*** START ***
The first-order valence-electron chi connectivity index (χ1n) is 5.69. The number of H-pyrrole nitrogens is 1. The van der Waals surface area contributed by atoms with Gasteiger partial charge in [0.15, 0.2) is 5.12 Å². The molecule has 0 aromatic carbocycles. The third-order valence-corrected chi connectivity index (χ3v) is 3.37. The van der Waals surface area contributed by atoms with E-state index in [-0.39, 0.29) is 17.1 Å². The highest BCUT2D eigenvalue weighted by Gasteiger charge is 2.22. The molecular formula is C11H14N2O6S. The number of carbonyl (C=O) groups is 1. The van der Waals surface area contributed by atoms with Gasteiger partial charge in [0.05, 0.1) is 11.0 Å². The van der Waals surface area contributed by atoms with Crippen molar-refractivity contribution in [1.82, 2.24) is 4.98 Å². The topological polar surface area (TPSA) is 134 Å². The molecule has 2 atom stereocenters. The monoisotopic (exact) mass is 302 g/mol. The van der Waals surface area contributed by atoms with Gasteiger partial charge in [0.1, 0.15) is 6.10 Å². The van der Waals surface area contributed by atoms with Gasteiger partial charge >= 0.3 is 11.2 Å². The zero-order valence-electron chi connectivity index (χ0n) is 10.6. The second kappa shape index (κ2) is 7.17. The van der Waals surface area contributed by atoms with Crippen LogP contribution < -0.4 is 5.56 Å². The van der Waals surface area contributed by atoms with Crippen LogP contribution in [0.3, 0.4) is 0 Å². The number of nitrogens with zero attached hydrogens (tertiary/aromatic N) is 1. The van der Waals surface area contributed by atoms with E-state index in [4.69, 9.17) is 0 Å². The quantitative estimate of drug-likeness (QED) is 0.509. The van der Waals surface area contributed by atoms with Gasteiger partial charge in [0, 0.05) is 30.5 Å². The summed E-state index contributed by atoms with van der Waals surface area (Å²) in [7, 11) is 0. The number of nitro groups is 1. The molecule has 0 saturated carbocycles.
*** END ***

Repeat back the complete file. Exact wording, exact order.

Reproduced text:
The first-order valence-electron chi connectivity index (χ1n) is 5.69. The number of H-pyrrole nitrogens is 1. The van der Waals surface area contributed by atoms with Gasteiger partial charge in [0.15, 0.2) is 5.12 Å². The molecule has 0 aromatic carbocycles. The third-order valence-corrected chi connectivity index (χ3v) is 3.37. The van der Waals surface area contributed by atoms with E-state index in [-0.39, 0.29) is 17.1 Å². The highest BCUT2D eigenvalue weighted by Gasteiger charge is 2.22. The molecular formula is C11H14N2O6S. The number of carbonyl (C=O) groups is 1. The van der Waals surface area contributed by atoms with Gasteiger partial charge in [0.05, 0.1) is 11.0 Å². The van der Waals surface area contributed by atoms with Crippen molar-refractivity contribution in [1.82, 2.24) is 4.98 Å². The topological polar surface area (TPSA) is 134 Å². The molecule has 2 atom stereocenters. The monoisotopic (exact) mass is 302 g/mol. The van der Waals surface area contributed by atoms with Gasteiger partial charge in [0.1, 0.15) is 6.10 Å². The van der Waals surface area contributed by atoms with Gasteiger partial charge >= 0.3 is 11.2 Å². The zero-order valence-electron chi connectivity index (χ0n) is 10.6. The second kappa shape index (κ2) is 7.17. The van der Waals surface area contributed by atoms with Crippen LogP contribution < -0.4 is 5.56 Å². The van der Waals surface area contributed by atoms with Crippen LogP contribution in [0.3, 0.4) is 0 Å². The number of nitrogens with zero attached hydrogens (tertiary/aromatic N) is 1. The van der Waals surface area contributed by atoms with E-state index in [4.69, 9.17) is 0 Å². The quantitative estimate of drug-likeness (QED) is 0.509. The van der Waals surface area contributed by atoms with Gasteiger partial charge in [0, 0.05) is 30.5 Å². The summed E-state index contributed by atoms with van der Waals surface area (Å²) in [7, 11) is 0. The number of nitro groups is 1. The molecule has 0 saturated carbocycles.